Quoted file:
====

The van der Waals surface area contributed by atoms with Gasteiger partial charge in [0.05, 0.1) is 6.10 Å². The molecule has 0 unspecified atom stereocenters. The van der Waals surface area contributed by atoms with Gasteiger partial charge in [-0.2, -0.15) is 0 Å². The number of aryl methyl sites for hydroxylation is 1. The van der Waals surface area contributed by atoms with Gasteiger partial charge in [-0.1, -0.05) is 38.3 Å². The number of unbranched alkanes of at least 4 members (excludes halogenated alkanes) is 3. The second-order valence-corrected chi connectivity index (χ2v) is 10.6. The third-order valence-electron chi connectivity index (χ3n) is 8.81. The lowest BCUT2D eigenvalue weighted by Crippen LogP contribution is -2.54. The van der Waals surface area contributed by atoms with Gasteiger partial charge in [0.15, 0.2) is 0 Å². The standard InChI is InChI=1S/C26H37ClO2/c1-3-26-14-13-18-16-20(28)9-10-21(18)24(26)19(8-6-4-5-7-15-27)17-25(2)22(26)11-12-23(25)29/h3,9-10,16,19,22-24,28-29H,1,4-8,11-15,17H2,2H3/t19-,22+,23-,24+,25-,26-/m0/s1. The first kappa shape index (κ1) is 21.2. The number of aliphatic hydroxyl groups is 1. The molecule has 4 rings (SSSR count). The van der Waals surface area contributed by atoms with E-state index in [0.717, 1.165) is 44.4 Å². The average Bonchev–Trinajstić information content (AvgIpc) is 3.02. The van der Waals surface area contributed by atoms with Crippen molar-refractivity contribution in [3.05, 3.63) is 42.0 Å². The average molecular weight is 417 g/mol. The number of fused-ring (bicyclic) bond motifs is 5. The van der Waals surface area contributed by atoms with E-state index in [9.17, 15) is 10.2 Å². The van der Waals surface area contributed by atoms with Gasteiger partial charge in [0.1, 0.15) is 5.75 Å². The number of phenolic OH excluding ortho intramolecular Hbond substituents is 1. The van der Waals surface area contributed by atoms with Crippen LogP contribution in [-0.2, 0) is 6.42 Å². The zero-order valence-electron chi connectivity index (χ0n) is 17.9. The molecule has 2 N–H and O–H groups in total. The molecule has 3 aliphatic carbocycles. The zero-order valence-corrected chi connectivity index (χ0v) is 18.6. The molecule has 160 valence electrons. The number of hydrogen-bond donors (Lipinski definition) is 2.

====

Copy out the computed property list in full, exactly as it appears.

The van der Waals surface area contributed by atoms with Gasteiger partial charge in [0.05, 0.1) is 6.10 Å². The molecule has 0 unspecified atom stereocenters. The van der Waals surface area contributed by atoms with Gasteiger partial charge in [-0.2, -0.15) is 0 Å². The number of aryl methyl sites for hydroxylation is 1. The van der Waals surface area contributed by atoms with Gasteiger partial charge in [-0.1, -0.05) is 38.3 Å². The number of unbranched alkanes of at least 4 members (excludes halogenated alkanes) is 3. The second-order valence-corrected chi connectivity index (χ2v) is 10.6. The third-order valence-electron chi connectivity index (χ3n) is 8.81. The lowest BCUT2D eigenvalue weighted by Crippen LogP contribution is -2.54. The van der Waals surface area contributed by atoms with Gasteiger partial charge in [0.15, 0.2) is 0 Å². The standard InChI is InChI=1S/C26H37ClO2/c1-3-26-14-13-18-16-20(28)9-10-21(18)24(26)19(8-6-4-5-7-15-27)17-25(2)22(26)11-12-23(25)29/h3,9-10,16,19,22-24,28-29H,1,4-8,11-15,17H2,2H3/t19-,22+,23-,24+,25-,26-/m0/s1. The first kappa shape index (κ1) is 21.2. The number of aliphatic hydroxyl groups is 1. The molecule has 4 rings (SSSR count). The van der Waals surface area contributed by atoms with E-state index in [0.717, 1.165) is 44.4 Å². The average Bonchev–Trinajstić information content (AvgIpc) is 3.02. The van der Waals surface area contributed by atoms with Crippen molar-refractivity contribution in [3.05, 3.63) is 42.0 Å². The average molecular weight is 417 g/mol. The number of fused-ring (bicyclic) bond motifs is 5. The van der Waals surface area contributed by atoms with E-state index in [9.17, 15) is 10.2 Å². The van der Waals surface area contributed by atoms with Gasteiger partial charge in [0.1, 0.15) is 5.75 Å². The number of phenolic OH excluding ortho intramolecular Hbond substituents is 1. The van der Waals surface area contributed by atoms with Crippen LogP contribution in [-0.2, 0) is 6.42 Å². The zero-order valence-electron chi connectivity index (χ0n) is 17.9. The molecule has 2 N–H and O–H groups in total. The molecule has 3 aliphatic carbocycles. The zero-order valence-corrected chi connectivity index (χ0v) is 18.6. The molecule has 160 valence electrons. The number of hydrogen-bond donors (Lipinski definition) is 2.